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Vascular Pharmacogenomics in a Surgical Shunt Model of Pulmonary Arterial Hypertension (PAH): Analysis by Endoarterial Biopsy

Alex Rothman

D. L. Mann

S. Davidson

R. Wiencek

V. Sarukhanov

W. E. Evans

R. Williams

E. Rouslathi


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Conference: 2008 International PHA Conference and Scientific Sessions

Release Date: 06.20.2008

Presentation Type: Abstracts

Rothman A., Mann D., Davidson S., Wiencek R., Restrepo H., Sarukhanov V., Evans W.E., Williams R., Rouslahti E.

University of Nevada School of Medicine, Children’s Heart Center Nevada, Vascular Biosciences, Inc., Anesthesiology Consultants, Inc., Cardiovascular Surgery Associates, Burnham Institute for Medical Research, BIMR at University of California Santa Barbara, USA

BACKGROUND: The molecular mechanisms associated with PAH are still unclear. Consequently, treatment for PAH, while recently improved, still offers significant and long-lasting improvement in only a minority of patients. There is no cure. A methodology to elucidate the molecular pathways associated with PAH could guide the development of new therapies for this disease. The aim of this study was to obtain endoarterial biopsy samples over a 2-month time-course in a surgical porcine model of PAH in order to construct a microarray-based map of changes in gene expression during the progression of the disease.

METHODS: 20-30 kg Yucatan Micropigs underwent surgical anastomosis of the left pulmonary artery to the descending aorta, resulting in left pulmonary arterial hypertension of at least ½ systemic level. Endovascular samples were obtained from 2-3 mm arteries with an endoarterial biopsy catheter at baseline (prior to surgery), and from the hypertensive left lung 21 and 60 days after surgery. RNA was isolated from biopsy samples, and RNA integrity evaluated. RNA was then amplified and loaded into an Affymetrix GeneChip Porcine Whole Genome Array containing 20,201 Sus scrofa genes. Gene expression level differences between sets of biological replicate samples from baseline, 21- and 60-day time-points were then analyzed using GeneSpring. Gene expression changes relative to baseline were then loaded into Ingenuity Pathway Analysis (IPA) software. IPA was used to identify the expression of dysregulated genes previously described to be associated with PAH as well as new upregulated genes, for which there are known inhibitors, in order to identify existing drugs which could potentially be used to treat or prevent PAH.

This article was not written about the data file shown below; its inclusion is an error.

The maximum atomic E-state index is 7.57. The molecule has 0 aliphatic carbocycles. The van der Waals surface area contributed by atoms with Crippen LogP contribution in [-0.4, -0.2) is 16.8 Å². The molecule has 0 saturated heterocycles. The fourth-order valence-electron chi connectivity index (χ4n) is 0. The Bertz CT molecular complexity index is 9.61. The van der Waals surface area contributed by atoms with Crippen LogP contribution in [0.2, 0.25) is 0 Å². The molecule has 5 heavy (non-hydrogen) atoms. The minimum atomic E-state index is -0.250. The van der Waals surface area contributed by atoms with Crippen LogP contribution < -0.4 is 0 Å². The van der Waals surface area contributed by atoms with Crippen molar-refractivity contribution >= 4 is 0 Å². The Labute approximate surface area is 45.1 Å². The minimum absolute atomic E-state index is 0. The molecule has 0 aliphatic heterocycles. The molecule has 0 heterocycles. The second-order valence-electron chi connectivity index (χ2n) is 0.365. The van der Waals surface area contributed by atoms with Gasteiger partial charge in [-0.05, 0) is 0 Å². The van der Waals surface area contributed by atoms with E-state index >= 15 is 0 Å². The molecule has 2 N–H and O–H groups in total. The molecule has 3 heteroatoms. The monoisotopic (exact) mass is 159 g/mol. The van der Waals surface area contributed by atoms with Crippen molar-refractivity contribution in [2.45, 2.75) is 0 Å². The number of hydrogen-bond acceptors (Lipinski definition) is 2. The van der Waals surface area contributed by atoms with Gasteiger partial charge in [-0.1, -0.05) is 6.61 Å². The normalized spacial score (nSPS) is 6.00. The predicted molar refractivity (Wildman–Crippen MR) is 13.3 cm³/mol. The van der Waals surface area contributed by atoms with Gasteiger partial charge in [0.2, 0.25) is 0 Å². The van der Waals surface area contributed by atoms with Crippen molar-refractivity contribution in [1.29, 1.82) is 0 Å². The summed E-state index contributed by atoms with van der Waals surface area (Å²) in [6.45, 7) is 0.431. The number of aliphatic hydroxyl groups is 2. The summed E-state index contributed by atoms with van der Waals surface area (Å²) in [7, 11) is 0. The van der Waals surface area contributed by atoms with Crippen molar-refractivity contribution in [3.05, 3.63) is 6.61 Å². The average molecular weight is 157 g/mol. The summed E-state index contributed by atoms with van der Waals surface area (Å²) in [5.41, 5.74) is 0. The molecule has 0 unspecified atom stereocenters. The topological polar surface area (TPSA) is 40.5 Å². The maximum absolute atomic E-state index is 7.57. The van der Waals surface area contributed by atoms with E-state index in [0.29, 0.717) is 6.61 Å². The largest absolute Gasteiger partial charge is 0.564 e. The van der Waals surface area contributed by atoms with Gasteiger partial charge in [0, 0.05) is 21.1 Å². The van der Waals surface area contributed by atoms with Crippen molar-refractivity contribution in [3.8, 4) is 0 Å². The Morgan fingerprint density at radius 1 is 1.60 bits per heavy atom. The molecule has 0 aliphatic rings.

RESULTS. Data were obtained from 4 animals. Single endoarterial biopsy samples contained sufficient RNA for microarray analysis. The validity of the model was confirmed by examining the expression changes for selected genes previously found to be dysregulated in PAH, such as EDN1, TIE2, TGFB2, 5-HT2B, BIRC5, ANG2 and others, which were upregulated, eNOS3, iNOS, APOE, PPARG and others, which were downregulated. Genes with known inhibitors currently in use or under investigation for PAH, such as EDNRB, HTR2B, GUCY1B3, PDGFRA, HMGCR, KCNB1, and others, were also found to be upregulated in our model. Interestingly, genes for which there are known inhibitors, but no previous association with PAH such as C5, TACSTD1, CD3G, HPSE, MAOB, HDAC2, CXCR4, IFNAR2, PREP, RRM1, POLG, RARB, HPRT1, CDK7, ADORA3, KCNJ2, CCR5, LTB4R2, MAOA, TLR8, CFTR, DPYD, PPIA, IMPDH2 and others, were also found to be upregulated. Gene dysregulation varied between the 21- and 60-day time points.

CONCLUSIONS: Endoarterial biopsy provides a new method to assess pulmonary vascular gene expression in PAH. This analysis could identify novel PAH applications for existing drugs. The detection of stage- and disease-specific variation in gene expression could lead to individualized pharmacogenomics.